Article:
The engine isn’t alone in achieving that, of course. It gets a big boost from the eight-speed automatic already used to similar effect in the 5 and 7 Series cars. It’s a good match for the smaller engine, ready to drop down a gear to access the N20’s horsepower whenever the occasion demands. The driver can demand, too, by shifting manually using the console-mounted lever or the steering wheel-mounted paddles that come with the Sport Line and M Sport packages. Those options also include sportier programming for the transmission itself, which can be made to shift faster and more aggressively by selecting Sport or Sport+ via the new Driving Dynamics Control switch on the center console.
DDC functions a little differently on the new 3 Series than it does in other BMW models. (The car we drove at the press launch wasn’t equipped with Adaptive M Suspension; presumably, that feature will also be accessible via DDC.) As configured here, DDC allows the driver to choose from Comfort, Sport, Sport+ and a new ECO PRO mode to govern throttle response, engine mapping, power steering characteristics and Dynamic Stability Control intervention, plus shift points for the automatic transmission if applicable. Comfort is the new “normal,” while Sport and Sport+ quicken things up and the latter activates Dynamic Traction Control (a less-intrusive DSC) in the familiar fashion.
ECO PRO is a new mode designed to strip the fun out of driving in favor of extreme fuel economy. Well, not really, but it does dull the throttle response to the point of making the car feel distinctly less BMW-like, and it isn’t a mode we’d be likely to engage unless we were driving across Kansas or running low on gas. In addition to changing the fuel mapping, shift points and throttle response for maximum frugality, ECO PRO also limits the output of the car’s heating and cooling functions to reduce electrical consumption and thus keep the alternator disengaged. BMW says that ECO PRO can reduce fuel consumption by up to 20% while extending driving range by a similar amount, which should be a boon on cross-country road trips and the daily commute, or any time fuel economy is prized over driving pleasure.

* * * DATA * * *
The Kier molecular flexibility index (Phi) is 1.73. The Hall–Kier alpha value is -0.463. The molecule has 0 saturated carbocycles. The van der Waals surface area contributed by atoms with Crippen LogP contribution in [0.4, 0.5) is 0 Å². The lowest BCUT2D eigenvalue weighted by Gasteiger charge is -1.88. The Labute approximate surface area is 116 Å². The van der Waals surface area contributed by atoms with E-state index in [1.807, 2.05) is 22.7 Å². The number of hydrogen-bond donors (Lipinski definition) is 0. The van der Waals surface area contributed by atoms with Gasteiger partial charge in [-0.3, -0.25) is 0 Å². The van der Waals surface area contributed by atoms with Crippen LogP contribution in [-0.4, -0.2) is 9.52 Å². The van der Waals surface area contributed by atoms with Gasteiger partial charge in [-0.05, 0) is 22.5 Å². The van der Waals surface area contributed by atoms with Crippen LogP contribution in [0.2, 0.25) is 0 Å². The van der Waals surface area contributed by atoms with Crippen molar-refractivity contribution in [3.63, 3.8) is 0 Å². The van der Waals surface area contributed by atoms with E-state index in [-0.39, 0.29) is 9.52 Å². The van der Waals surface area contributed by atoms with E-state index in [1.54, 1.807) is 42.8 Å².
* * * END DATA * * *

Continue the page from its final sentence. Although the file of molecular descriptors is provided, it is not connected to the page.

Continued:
In a nod toward the gauges said to fascinate Prius drivers, displays on the instrument cluster and iDrive screen allow the driver to monitor consumption in real time and on a cumulative basis. And if that’s not enough, a hybrid version of the F30 is soon to appear, though we’re told it will be more BMW-like than Toyota-like, with superb performance and the ability to run solely on electrical power for at least a few miles.
As the presence of a hybrid 3 indicates, the F30 is a very different sort of BMW than the 3s that have come before it. At the same time, it’s also a very familiar sort of BMW, one that possesses all the dynamic qualities that have defined these cars since the first E21 appeared back in 1975. Quick, responsive and fun to drive, the new 328 is a fantastic BMW. That it’s also a fuel-efficient BMW is just the icing on the cake.
by Ian Kuah
FIRST IMPRESSIONS COUNT, and I was very taken with the sleek and dynamic appearance and fine detailing of BMW’s latest 3 Series. It is, without a doubt, the best-looking car in its class right now, and I would not be at all surprised if it turns out to be the best-selling 3 Series of all time.
Dynamically, the greater poise and stability conferred by the 50mm longer wheelbase and wider tracks can be felt immediately. The new 3 Series feels more grown-up and more mature, but this does not reflect adversely on its agility since it is also 40 kg lighter (88 lbs. in Euro spec, which differs from the car’s weight as measured in the U.S.).
This newfound agility can clearly be felt on both road and track. Coupled to the excellent new electromechanical power steering system and cabin ergonomics, it gives the car a directness that puts you at ease very quickly. I have always found it strange that while BMW’s first-ever electric power steering application on the MINI a decade ago had great feel, feedback and weighting, the company hasn’t been able to match it since. The all-time low point of this technology was reached with the Active Steering system on the 640i that I drove last summer. The remote and non-linear feel of its steering seemed decidedly out of synch with what the seat of my pants was telling me, and it left a serious question mark over BMW’s ability to devise an electric power steering system to match its legendary hydraulic ones.